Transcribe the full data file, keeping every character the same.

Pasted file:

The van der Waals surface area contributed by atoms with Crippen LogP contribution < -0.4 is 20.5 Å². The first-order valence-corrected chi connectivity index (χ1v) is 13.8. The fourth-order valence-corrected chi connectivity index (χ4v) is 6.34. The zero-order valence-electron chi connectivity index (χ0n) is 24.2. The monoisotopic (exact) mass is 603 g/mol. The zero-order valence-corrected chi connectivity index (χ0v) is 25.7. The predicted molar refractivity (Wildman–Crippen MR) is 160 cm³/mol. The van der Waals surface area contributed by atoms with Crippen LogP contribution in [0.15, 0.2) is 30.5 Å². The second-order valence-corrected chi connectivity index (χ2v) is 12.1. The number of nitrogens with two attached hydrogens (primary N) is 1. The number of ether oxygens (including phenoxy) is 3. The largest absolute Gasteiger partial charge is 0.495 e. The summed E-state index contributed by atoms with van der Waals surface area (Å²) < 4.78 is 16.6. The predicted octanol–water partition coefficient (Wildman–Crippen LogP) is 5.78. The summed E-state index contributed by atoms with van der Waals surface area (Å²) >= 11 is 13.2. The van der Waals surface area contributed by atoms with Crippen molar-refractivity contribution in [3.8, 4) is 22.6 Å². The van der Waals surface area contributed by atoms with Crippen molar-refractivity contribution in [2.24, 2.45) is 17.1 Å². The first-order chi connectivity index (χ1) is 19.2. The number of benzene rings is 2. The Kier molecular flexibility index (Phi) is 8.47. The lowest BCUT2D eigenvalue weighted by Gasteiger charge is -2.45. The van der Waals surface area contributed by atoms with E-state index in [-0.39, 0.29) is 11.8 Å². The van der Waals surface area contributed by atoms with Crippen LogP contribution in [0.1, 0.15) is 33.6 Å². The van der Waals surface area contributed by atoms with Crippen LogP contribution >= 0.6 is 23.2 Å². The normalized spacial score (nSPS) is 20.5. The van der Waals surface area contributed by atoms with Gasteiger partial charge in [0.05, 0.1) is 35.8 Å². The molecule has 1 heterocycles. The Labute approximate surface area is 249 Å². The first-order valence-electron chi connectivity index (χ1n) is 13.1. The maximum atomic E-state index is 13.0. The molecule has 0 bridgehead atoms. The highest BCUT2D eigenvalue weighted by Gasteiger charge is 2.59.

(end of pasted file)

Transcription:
The van der Waals surface area contributed by atoms with Crippen LogP contribution < -0.4 is 20.5 Å². The first-order valence-corrected chi connectivity index (χ1v) is 13.8. The fourth-order valence-corrected chi connectivity index (χ4v) is 6.34. The zero-order valence-electron chi connectivity index (χ0n) is 24.2. The monoisotopic (exact) mass is 603 g/mol. The zero-order valence-corrected chi connectivity index (χ0v) is 25.7. The predicted molar refractivity (Wildman–Crippen MR) is 160 cm³/mol. The van der Waals surface area contributed by atoms with Crippen LogP contribution in [0.15, 0.2) is 30.5 Å². The second-order valence-corrected chi connectivity index (χ2v) is 12.1. The number of nitrogens with two attached hydrogens (primary N) is 1. The number of ether oxygens (including phenoxy) is 3. The largest absolute Gasteiger partial charge is 0.495 e. The summed E-state index contributed by atoms with van der Waals surface area (Å²) < 4.78 is 16.6. The predicted octanol–water partition coefficient (Wildman–Crippen LogP) is 5.78. The summed E-state index contributed by atoms with van der Waals surface area (Å²) >= 11 is 13.2. The van der Waals surface area contributed by atoms with Crippen molar-refractivity contribution in [3.8, 4) is 22.6 Å². The van der Waals surface area contributed by atoms with Crippen molar-refractivity contribution in [2.24, 2.45) is 17.1 Å². The first-order chi connectivity index (χ1) is 19.2. The number of benzene rings is 2. The Kier molecular flexibility index (Phi) is 8.47. The lowest BCUT2D eigenvalue weighted by Gasteiger charge is -2.45. The van der Waals surface area contributed by atoms with E-state index in [-0.39, 0.29) is 11.8 Å². The van der Waals surface area contributed by atoms with Crippen LogP contribution in [0.1, 0.15) is 33.6 Å². The van der Waals surface area contributed by atoms with Crippen LogP contribution >= 0.6 is 23.2 Å². The normalized spacial score (nSPS) is 20.5. The van der Waals surface area contributed by atoms with Gasteiger partial charge in [0.05, 0.1) is 35.8 Å². The molecule has 1 heterocycles. The Labute approximate surface area is 249 Å². The first-order valence-electron chi connectivity index (χ1n) is 13.1. The maximum atomic E-state index is 13.0. The molecule has 0 bridgehead atoms. The highest BCUT2D eigenvalue weighted by Gasteiger charge is 2.59.